When does protecting privacy morph into invading privacy?

Employees and consumers are being more careful about sharing information that goes beyond strict need-to-know. We ran into one company that seems to not get that.

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ValeryBrozhinsky / Getty

Recently, I tried to toy around with some of the better security apps for my iPhone and checked out a very impressive package called Lookout. One of its features seeks to make identity theft a little more difficult. So far, so good.

The service says that it searches the dark web and various databases looking for any leak, quite likely from a breach. That sounds worth doing.

So I start filling out the online forms, and before long my head was filled with the protesting voices of every chief privacy officer I have ever spoken with. Lookout starts by asking for all of your email addresses and phone numbers, before moving on to complete driver's license number, medical insurance card numbers and full passport number. It also seeks full banking account details (routing numbers, too), all credit and debit card numbers and Social Security number, and asks to connect to Facebook, Twitter, LinkedIn and Instagram.

To be fair, I do see what Lookout is doing — and, in an interview, Lookout's senior director of product management, David Richardson, stressed that customers can skip all or some of those questions — but my first reaction was, "Hey! We just met. Why are you doing your best to sound like the most blatant identity thief this side of the North Pole?"

Given that Lookout's goal is clearly stated (I have no reason to doubt the company, at this time), what is the concern? A few things. One, merely having that extensive a range of PII in one place about one individual is dangerous. If a breach against Lookout does somehow happen — no security is perfect — it would be a bonanza for the cyberthief. From a security perspective, this company's marketing about this service could itself make identity and cyber thieves attracted to the site. They might spend extra resources and effort to break in, which is truly not what a customer wants.

Two, it sends the wrong message. Privacy advocates rightly argue to never give anyone or any site more information than they absolutely need ("need to know" is appropriate here). And when the company is directly asking for such a gold mine of PII data (it was probably the passport data request that really sent me soaring), it makes people worried. What, people may wonder, if that page is a phishing page that was designed to merely look like a Lookout page? How is a user supposed to tell the difference?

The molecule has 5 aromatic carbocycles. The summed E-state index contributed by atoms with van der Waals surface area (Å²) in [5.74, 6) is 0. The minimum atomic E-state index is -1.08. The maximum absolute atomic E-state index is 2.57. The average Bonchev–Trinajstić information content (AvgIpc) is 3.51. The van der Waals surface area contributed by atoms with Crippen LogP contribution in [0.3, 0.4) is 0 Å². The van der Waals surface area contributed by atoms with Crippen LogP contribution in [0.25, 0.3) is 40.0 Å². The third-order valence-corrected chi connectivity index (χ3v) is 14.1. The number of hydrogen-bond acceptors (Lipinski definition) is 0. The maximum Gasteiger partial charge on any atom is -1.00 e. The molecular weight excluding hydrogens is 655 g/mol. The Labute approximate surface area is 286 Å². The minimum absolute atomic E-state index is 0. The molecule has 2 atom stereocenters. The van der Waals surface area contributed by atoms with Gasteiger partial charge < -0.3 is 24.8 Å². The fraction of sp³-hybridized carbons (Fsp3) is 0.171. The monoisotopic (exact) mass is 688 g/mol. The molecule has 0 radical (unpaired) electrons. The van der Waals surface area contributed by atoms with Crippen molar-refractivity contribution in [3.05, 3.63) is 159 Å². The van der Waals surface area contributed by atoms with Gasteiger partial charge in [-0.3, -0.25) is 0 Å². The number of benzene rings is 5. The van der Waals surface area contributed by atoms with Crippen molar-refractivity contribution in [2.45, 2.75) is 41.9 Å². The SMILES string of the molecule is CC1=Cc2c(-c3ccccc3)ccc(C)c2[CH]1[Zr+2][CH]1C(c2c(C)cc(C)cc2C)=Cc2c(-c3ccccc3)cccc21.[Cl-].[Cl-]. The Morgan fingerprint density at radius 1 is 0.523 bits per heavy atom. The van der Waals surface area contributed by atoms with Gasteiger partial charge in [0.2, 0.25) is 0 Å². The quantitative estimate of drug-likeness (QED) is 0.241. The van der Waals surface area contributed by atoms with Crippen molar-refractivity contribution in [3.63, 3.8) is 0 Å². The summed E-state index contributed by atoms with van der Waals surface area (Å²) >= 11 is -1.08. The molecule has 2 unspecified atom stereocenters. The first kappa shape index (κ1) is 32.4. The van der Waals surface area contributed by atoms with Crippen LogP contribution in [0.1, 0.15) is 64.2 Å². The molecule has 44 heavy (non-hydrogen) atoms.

Three, in 2020 (OK, when we're this close to 2020), no company is an island. What if one of its employees turned to the dark side? What if the company you use for backup gets breached? What if the firm used for disaster recovery gets breached? What if your cloud vendor gets breached?  

Mostly, though, this is a perception issue about privacy. What if a police department offered a service where it maintained an online listing of all of your most valuable possessions, to speed up recovery and insurance efforts should you be the victim of a burglar? Sounds attractive. Then you go to the PD's page and it asks for the cost of your most valuable possessions, where they are located, your safe's combination (in case the police need to quickly gain access, to dust for fingerprints), days and hours when you expect the house to be empty, the nature and passcodes for any security system, where you leave your house keys, the code to access your garage door, etc. Wouldn't it raise more concerns than offer comfort? Even if it's legitimate, wouldn't the sensitivity of the questions (and the fact that it is a wishlist of everything a burglar would want to know) suggest that it's a bad idea?

Privacy is not just a concrete concept. It's also abstract and it needs people to change how they think about PII. It needs an attitude adjustment, to encourage people to be far more cautious and careful. Enterprise CISOs and CIOs want and need this perception change to happen. No matter how excellent an offering Lookout and other similar products and services are, they must support the perception change. Starting the registration process by asking for everything we want people to never reveal except in need-to-know situations is probably suboptimal. Very suboptimal.

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Copyright © 2019 IDG Communications, Inc.

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